|Author (Person)||Visser, Mark|
|Series Title||European Societies|
|Series Details||Vol.20, No.2, 2018, p257-280|
|Publication Date||April 2018|
|Content Type||Journal | Series | Blog|
This study revisits the crowding in hypothesis and contributes to the literature in two ways. First, in addition to total social spending, we examine whether different types of social spending increase social capital among their target groups. Second, we distinguish within- from between-country effects of social spending. Data from the European Social Survey are analysed with logistic multilevel regression models. We analyse two indicators of informal social capital: having social contact with friends, family or work colleagues and having anyone to discuss intimate and personal matters with.
The results show that the more governments spend on social protection, the more likely people within those countries are to have social and intimate contact. The results also demonstrate that within-country effects of the types of social spending on having social contact disappear once we control for unobserved heterogeneity between countries. Yet, within countries with higher social spending on sickness/health care, old age and social exclusion, we find that these specific expenditures facilitate intimate contact among people in bad health, retirees and people who are having difficulties living on their present income, respectively.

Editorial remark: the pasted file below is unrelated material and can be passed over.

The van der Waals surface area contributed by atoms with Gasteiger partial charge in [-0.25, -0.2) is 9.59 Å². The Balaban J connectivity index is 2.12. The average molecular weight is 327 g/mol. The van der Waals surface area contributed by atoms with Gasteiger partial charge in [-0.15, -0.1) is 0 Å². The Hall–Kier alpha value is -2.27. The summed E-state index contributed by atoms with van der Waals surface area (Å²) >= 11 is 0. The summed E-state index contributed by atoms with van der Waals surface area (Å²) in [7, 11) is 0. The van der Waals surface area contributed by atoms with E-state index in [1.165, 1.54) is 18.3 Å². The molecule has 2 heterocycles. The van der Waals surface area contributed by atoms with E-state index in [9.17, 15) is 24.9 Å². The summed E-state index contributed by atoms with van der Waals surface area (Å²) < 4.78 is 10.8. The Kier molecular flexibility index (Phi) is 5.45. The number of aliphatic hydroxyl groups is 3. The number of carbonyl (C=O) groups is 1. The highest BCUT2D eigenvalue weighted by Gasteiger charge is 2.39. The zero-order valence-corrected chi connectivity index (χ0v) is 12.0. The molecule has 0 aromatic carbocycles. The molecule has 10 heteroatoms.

Overall, the crowding in hypothesis is supported. We conclude that it is important to examine the types of social spending and to distinguish within- and between-country effects.
|Subject Categories||Employment and Social Affairs|
|Countries / Regions||Europe|